Epitheliocystis is a severe disease affecting the gills and skin of fish that can lead to high rates of mortality. Infection has been documented in over 90 species of both freshwater and marine fish. Epitheliocystis is characterized by development of cysts in the gill epithelia and may lead to the fusion of gill lamellae . The etiology, transmission, and epidemiology of epitheliocystis remains largely unknown. It is believed that the causative agent of this disease comes from a family of pathogenic, intracellular bacteria, that form vacuoles that closely resemble those of the human pathogens from the Chlamydiaceae family. We hypothesize that Chlamydia-like organisms (CLO), or environmental chlamydiae, are an important etiologic agent of epitheliocystis.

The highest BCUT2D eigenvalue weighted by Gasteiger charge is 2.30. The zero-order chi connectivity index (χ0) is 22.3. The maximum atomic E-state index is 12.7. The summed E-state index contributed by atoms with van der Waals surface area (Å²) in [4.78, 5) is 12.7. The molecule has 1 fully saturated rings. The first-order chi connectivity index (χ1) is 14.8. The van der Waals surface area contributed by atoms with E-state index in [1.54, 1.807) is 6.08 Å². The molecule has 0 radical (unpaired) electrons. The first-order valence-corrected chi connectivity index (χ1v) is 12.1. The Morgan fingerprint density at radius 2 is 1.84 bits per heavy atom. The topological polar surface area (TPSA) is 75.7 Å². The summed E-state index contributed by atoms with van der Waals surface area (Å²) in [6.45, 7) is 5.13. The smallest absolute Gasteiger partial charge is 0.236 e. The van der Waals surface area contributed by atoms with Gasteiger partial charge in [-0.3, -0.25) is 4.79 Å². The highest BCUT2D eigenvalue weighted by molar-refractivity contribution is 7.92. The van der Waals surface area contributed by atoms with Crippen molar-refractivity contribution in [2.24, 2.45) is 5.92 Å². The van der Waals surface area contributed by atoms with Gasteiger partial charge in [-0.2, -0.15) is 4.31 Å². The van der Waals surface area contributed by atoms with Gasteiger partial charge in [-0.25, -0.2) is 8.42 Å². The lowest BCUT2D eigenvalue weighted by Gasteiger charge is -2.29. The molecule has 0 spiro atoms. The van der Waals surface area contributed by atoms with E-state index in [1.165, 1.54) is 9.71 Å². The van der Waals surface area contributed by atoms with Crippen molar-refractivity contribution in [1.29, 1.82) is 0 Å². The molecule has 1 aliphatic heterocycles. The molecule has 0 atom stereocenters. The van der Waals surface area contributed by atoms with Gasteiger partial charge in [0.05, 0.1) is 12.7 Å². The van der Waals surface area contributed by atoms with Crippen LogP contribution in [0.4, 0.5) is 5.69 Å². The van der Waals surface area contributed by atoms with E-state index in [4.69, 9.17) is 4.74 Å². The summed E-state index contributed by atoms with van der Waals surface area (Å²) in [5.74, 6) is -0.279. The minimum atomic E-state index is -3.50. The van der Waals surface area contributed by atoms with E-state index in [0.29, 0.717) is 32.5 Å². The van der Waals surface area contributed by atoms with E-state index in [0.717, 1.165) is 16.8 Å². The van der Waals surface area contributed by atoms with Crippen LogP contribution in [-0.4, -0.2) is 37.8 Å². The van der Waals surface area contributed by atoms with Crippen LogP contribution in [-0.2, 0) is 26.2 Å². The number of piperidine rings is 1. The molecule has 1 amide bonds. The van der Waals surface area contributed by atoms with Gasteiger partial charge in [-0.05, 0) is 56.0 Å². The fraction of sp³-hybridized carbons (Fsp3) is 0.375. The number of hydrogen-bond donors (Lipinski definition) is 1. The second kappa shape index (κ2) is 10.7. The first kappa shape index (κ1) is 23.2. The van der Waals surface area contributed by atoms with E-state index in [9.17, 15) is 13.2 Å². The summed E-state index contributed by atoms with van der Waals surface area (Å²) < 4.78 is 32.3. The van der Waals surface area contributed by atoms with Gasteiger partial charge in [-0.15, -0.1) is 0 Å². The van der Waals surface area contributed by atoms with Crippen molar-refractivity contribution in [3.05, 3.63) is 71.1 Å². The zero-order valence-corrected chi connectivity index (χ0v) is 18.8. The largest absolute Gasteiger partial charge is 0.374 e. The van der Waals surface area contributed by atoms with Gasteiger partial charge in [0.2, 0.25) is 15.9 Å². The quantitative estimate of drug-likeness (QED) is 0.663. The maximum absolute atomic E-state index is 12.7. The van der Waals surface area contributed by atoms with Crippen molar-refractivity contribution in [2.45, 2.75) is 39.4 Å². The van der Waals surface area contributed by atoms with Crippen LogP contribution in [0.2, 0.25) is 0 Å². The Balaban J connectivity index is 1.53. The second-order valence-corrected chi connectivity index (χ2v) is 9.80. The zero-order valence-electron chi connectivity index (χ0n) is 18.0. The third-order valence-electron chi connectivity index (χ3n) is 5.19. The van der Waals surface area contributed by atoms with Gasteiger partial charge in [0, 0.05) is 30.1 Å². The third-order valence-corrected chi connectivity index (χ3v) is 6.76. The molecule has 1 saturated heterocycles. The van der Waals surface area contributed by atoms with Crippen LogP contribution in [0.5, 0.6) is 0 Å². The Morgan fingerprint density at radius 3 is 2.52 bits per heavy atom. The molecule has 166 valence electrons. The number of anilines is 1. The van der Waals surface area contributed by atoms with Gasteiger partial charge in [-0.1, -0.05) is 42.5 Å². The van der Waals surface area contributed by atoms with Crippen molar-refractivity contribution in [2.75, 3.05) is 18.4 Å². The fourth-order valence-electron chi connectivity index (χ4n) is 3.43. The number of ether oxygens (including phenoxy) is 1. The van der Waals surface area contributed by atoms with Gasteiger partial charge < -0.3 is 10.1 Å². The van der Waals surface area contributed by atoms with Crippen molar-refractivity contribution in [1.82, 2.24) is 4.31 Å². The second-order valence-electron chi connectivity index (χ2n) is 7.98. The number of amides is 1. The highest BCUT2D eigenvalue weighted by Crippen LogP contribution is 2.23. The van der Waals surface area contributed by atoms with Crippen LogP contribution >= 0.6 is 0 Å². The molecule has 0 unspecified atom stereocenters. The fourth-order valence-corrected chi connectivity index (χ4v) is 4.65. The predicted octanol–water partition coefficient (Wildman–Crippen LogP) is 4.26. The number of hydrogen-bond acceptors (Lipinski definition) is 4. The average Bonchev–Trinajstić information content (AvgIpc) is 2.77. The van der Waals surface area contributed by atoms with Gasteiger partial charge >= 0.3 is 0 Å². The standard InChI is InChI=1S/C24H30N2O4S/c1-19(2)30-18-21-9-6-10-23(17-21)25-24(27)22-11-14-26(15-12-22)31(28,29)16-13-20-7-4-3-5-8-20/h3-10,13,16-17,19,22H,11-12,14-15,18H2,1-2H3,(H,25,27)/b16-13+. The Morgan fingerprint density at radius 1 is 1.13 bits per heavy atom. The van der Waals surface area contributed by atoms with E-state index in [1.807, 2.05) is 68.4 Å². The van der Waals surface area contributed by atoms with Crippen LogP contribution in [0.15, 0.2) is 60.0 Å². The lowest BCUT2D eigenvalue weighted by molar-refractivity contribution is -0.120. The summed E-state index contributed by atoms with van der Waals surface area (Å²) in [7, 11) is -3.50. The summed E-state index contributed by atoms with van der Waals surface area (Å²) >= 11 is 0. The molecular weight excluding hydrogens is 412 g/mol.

We developed a zebrafish model to determine susceptibility to infection, mode of transmission and factors that influence the disease. Two Chlamydia-like organisms, Waddlia chondrophila and Simkania negevensis, were used to model the pathogenic intracellular bacteria, while zebrafish (Danio rerio), exposed/infected using different models